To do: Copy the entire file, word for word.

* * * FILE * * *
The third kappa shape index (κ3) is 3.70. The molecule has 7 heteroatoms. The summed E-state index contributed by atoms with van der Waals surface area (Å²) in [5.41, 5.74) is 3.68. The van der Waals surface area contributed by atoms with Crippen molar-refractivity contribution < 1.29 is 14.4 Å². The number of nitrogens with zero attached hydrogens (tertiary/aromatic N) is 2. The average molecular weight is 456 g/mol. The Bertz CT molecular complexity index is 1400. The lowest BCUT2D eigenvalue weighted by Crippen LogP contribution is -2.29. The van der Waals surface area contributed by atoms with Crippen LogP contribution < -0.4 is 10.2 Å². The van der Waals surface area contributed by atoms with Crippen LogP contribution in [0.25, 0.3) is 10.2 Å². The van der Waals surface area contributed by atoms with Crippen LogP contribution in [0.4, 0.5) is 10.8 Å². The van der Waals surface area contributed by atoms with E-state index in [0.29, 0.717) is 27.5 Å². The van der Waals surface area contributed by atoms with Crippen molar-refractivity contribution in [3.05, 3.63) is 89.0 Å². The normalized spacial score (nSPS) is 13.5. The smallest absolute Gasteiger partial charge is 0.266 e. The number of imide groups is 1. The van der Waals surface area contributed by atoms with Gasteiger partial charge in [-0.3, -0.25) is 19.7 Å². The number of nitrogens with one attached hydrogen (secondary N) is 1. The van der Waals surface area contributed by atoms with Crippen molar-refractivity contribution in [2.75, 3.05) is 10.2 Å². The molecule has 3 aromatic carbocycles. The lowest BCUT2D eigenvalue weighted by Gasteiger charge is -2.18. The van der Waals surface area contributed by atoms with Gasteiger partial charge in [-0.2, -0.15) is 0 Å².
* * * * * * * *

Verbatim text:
The third kappa shape index (κ3) is 3.70. The molecule has 7 heteroatoms. The summed E-state index contributed by atoms with van der Waals surface area (Å²) in [5.41, 5.74) is 3.68. The van der Waals surface area contributed by atoms with Crippen molar-refractivity contribution < 1.29 is 14.4 Å². The number of nitrogens with zero attached hydrogens (tertiary/aromatic N) is 2. The average molecular weight is 456 g/mol. The Bertz CT molecular complexity index is 1400. The lowest BCUT2D eigenvalue weighted by Crippen LogP contribution is -2.29. The van der Waals surface area contributed by atoms with Crippen LogP contribution < -0.4 is 10.2 Å². The van der Waals surface area contributed by atoms with Crippen LogP contribution in [0.25, 0.3) is 10.2 Å². The van der Waals surface area contributed by atoms with Crippen LogP contribution in [0.4, 0.5) is 10.8 Å². The van der Waals surface area contributed by atoms with E-state index in [0.29, 0.717) is 27.5 Å². The van der Waals surface area contributed by atoms with Crippen molar-refractivity contribution in [3.05, 3.63) is 89.0 Å². The normalized spacial score (nSPS) is 13.5. The smallest absolute Gasteiger partial charge is 0.266 e. The number of imide groups is 1. The van der Waals surface area contributed by atoms with Gasteiger partial charge in [-0.3, -0.25) is 19.7 Å². The number of nitrogens with one attached hydrogen (secondary N) is 1. The van der Waals surface area contributed by atoms with Crippen molar-refractivity contribution in [2.75, 3.05) is 10.2 Å². The molecule has 3 aromatic carbocycles. The lowest BCUT2D eigenvalue weighted by Gasteiger charge is -2.18. The van der Waals surface area contributed by atoms with Gasteiger partial charge in [-0.2, -0.15) is 0 Å².